Now as to the training in non-attachment, there are two practices.  When you sit on a hillside or on the beach, you pick up a stone and throw it and there is a sense of relief.  Many many people do this. It is difficult to say why they do it but they do.  One of the Zen practices is actually to go to a hill before the dawn and collect a lot of little pebbles in a bag and sit on the hill at dawn.  As the thoughts come up, simply throw a pebble, as if you are throwing thoughts away.  Then another.  They do this and they find it effective.  In Yoga, as you know, the non-attachment is cultivated by giving a much stronger attachment to the Ishtadeva, the object of our worship.  But in Zen, officially, there is no formal worship and they do it that sort of way.  These things are something to be tried.  It takes quite a bit of organising but it is worth trying.

Question:  I am trying to work this out in relation to human relationships.

TPL:  Yes. There are a number of enigmas in there. They can’t be explained. They can only be practised. It can’t be done until there is some inner light and balance.  When you teach, you cannot teach people that you dislike and you cannot teach people whom you like.  You can’t do it.  The people you dislike, you can’t tell them off.  You can’t tell them off properly.  Either you do too much because you think “I don’t like you so I ought not to say much”. The people you like, the teacher to be successful, has got to be balanced, balanced in himself.  He may like people outside the teaching but in the teaching area it must be just so much.  More or less is not good and in the same way doctors try not to treat their own families. They don’t see things clearly.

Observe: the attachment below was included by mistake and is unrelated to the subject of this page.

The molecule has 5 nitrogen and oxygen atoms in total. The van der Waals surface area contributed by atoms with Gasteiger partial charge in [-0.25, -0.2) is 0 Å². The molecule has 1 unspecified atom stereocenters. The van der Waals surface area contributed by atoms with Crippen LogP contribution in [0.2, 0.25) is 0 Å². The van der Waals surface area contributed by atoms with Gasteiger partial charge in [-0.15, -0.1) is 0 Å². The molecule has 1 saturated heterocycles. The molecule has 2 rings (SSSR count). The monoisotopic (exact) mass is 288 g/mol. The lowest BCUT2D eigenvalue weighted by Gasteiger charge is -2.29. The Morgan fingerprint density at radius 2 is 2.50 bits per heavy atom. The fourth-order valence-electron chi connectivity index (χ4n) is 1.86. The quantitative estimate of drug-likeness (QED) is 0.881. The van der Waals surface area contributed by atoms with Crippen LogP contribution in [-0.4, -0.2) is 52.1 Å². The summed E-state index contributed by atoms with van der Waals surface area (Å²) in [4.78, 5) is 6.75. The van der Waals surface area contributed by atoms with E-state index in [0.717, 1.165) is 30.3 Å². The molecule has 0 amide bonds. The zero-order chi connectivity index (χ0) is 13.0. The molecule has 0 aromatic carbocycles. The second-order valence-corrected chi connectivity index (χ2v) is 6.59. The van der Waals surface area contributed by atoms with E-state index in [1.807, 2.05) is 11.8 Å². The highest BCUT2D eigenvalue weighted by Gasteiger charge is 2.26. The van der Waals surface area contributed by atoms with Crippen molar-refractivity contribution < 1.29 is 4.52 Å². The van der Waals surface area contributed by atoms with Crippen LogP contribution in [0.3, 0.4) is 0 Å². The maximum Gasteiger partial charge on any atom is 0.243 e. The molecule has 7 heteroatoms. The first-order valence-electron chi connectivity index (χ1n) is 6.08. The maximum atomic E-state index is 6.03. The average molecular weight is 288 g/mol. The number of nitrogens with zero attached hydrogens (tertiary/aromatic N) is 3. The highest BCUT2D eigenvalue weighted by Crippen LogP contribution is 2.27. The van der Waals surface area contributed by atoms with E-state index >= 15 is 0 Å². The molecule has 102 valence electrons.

Question: Can I just ask one thing Mr. Leggett which may have puzzled a number of us.  Is it correct that Zen is concerned as indeed Yoga is, in the Jnana sense, in the annihilation of “I” and on the other hand that to speak of the will, Zen is concerned with activating will, that is an act of extremely affirmative I-ness within the normal view of things.  Triumph of the will is an assertion of “I” which would normally tend to mean an inflation of “I”.

TPL:  Do you think assertion of the will is always an affirmation of “I”?

Question (Another man):  I would think we would normally put this construction upon it.